In the article, both doctors advise parents to focus on their child’s strengths rather than weaknesses. They note that “with proper planning, summer activities can help build a child’s self-esteem and autonomy.”
As a pediatrician for over 25 years, I found this advice to be right-on-track and important for all parents to understand. If we focus on a child’s weaknesses, summer activities are likely to feel like a punishment rather than an enjoyable opportunity. Further information in the article encourages parents to cultivate skills such as initiative, discipline, patience, frustration, and tolerance, which are all skills used during the academic year. Presenting such skills in a fun way will have positive, long-lasting effects that reflect in a child’s school performance.
The Importance of Fun Summer Activities
The key takeaway here is emphasized by the word “fun”. Many parents look for activities that not only keep their child busy, but also utilize skills that the child already has. While practicing specific skill-sets is important, brain growth actually happens more-so with free play rather than with any other activity, especially during the preschool and elementary school years. Therefore allowing a child to engage in daily, safe, adult-supervised free play will encourage the development of creative skills, resulting in better brain function.
It’s also important to note that this particular article makes no mention of math camp, summer literature activities or tutoring. For children struggling with academics, such activities may be required, however allowing those children to also have free play will result in a better attitude and improved academic performance all-together.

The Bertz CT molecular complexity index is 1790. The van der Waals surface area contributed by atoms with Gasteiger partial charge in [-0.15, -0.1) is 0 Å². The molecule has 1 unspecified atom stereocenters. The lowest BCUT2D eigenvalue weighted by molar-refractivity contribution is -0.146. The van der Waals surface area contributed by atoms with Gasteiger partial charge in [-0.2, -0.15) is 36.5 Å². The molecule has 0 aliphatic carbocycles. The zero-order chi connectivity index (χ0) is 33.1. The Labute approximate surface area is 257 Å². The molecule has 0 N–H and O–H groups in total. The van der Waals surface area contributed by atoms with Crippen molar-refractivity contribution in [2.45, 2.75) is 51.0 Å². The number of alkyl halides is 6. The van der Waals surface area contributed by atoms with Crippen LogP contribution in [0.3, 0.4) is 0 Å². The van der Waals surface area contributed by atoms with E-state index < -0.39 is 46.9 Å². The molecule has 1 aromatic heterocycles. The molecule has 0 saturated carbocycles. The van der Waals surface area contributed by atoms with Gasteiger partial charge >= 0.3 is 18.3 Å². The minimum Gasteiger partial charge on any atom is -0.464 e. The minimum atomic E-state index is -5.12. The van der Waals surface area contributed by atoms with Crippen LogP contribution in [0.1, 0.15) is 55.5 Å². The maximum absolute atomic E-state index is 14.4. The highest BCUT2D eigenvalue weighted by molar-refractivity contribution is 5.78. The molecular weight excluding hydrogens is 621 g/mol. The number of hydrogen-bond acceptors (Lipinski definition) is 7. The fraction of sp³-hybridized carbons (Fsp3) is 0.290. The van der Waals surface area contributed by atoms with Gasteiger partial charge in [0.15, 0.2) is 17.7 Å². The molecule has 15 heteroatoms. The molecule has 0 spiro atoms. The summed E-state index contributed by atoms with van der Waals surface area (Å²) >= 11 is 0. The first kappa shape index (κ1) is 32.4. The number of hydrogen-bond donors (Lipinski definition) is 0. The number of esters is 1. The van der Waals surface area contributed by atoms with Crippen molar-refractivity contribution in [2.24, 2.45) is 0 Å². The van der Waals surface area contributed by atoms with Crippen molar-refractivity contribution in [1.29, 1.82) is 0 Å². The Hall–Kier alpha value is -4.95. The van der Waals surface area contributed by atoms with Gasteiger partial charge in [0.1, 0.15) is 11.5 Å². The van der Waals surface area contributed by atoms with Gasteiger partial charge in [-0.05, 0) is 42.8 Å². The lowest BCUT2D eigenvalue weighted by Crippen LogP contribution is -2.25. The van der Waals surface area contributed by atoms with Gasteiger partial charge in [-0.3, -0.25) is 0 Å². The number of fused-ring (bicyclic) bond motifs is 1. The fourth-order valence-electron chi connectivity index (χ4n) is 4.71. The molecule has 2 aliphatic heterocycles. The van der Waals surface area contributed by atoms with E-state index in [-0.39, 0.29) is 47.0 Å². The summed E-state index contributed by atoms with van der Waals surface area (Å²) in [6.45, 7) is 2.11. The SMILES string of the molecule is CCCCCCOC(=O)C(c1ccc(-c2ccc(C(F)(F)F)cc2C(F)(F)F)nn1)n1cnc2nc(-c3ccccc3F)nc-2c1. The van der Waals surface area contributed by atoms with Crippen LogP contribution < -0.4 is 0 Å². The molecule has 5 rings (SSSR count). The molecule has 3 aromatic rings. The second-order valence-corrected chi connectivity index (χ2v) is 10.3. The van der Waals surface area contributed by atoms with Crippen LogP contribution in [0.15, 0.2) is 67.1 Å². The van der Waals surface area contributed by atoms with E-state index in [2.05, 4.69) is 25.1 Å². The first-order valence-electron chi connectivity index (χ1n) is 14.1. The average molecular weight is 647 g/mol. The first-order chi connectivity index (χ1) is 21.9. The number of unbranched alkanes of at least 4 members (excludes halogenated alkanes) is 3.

Fun Summer Activities with Improved Psychological Effects
Finding the right summer activities can also help to improve your child’s emotions. According to Dr. Swick and Dr. Jellinek, “The summer is the time to help a shy child feel more comfortable with peers; to encourage a fair athlete to become better; to encourage an interest in theater; to help an obese child to lose weight”. If all of these can be done with enjoyment and while creating new friendships, what more can we ask for?
Fun Summer Activities To Try
While looking for summer activities for your child, consider the following suggestions:
– For young school-aged children: Sport camps or mixed activities camps with a strong social component. Focus on social skills more than competition.
– For ages 9-12: Sleepaway camps, camping, woodworking, canoeing camps. Choose
activities that strengthen self-direction and independence.
– For ages 13-15: Choose camps that focus on a single area of interest. This will improve the child’s ability to better evaluate specific skill-sets.
– For ages 16-19: Consider experiences such as living with a family in another country, learning a language, or a residential work experience such as on a cooperative farm.
– For College students: Most students want to rest during the summer, but they should also consider a summer internship to help with career decision-making.
“ Enjoyment is the fuel that drives the developmental engine, and may be what distinguishes it from children’s experiences at school”. – Dr. Swick and Dr. Jellink